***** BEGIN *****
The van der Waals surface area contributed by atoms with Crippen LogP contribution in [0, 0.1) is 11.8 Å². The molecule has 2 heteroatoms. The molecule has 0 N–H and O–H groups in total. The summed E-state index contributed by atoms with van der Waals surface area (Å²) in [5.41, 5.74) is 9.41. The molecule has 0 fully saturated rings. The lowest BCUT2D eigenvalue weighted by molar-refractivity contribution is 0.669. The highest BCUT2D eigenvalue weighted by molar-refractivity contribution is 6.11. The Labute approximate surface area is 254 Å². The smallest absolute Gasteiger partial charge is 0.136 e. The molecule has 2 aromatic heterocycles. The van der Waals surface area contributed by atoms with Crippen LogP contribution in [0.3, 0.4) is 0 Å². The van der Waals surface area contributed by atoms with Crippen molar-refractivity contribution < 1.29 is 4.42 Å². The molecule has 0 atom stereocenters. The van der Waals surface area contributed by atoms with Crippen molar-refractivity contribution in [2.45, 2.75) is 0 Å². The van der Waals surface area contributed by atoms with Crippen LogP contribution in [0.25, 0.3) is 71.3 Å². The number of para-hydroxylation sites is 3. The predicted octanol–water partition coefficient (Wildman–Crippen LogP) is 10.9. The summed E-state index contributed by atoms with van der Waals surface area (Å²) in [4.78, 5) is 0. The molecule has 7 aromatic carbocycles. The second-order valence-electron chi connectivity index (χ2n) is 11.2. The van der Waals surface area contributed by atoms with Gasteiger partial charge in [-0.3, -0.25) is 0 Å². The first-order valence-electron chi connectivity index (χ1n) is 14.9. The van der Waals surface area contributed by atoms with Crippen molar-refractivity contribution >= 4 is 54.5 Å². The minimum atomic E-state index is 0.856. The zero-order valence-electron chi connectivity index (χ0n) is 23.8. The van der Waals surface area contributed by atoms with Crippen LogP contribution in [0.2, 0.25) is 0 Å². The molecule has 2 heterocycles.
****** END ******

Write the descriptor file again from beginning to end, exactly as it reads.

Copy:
The van der Waals surface area contributed by atoms with Crippen LogP contribution in [0, 0.1) is 11.8 Å². The molecule has 2 heteroatoms. The molecule has 0 N–H and O–H groups in total. The summed E-state index contributed by atoms with van der Waals surface area (Å²) in [5.41, 5.74) is 9.41. The molecule has 0 fully saturated rings. The lowest BCUT2D eigenvalue weighted by molar-refractivity contribution is 0.669. The highest BCUT2D eigenvalue weighted by molar-refractivity contribution is 6.11. The Labute approximate surface area is 254 Å². The smallest absolute Gasteiger partial charge is 0.136 e. The molecule has 2 aromatic heterocycles. The van der Waals surface area contributed by atoms with Crippen LogP contribution in [0.3, 0.4) is 0 Å². The van der Waals surface area contributed by atoms with Crippen molar-refractivity contribution < 1.29 is 4.42 Å². The molecule has 0 atom stereocenters. The van der Waals surface area contributed by atoms with Crippen molar-refractivity contribution in [2.45, 2.75) is 0 Å². The van der Waals surface area contributed by atoms with Crippen LogP contribution in [0.25, 0.3) is 71.3 Å². The number of para-hydroxylation sites is 3. The predicted octanol–water partition coefficient (Wildman–Crippen LogP) is 10.9. The summed E-state index contributed by atoms with van der Waals surface area (Å²) in [4.78, 5) is 0. The molecule has 7 aromatic carbocycles. The second-order valence-electron chi connectivity index (χ2n) is 11.2. The van der Waals surface area contributed by atoms with Gasteiger partial charge in [-0.3, -0.25) is 0 Å². The first-order valence-electron chi connectivity index (χ1n) is 14.9. The van der Waals surface area contributed by atoms with Crippen molar-refractivity contribution >= 4 is 54.5 Å². The minimum atomic E-state index is 0.856. The zero-order valence-electron chi connectivity index (χ0n) is 23.8. The van der Waals surface area contributed by atoms with Crippen LogP contribution in [0.2, 0.25) is 0 Å². The molecule has 2 heterocycles.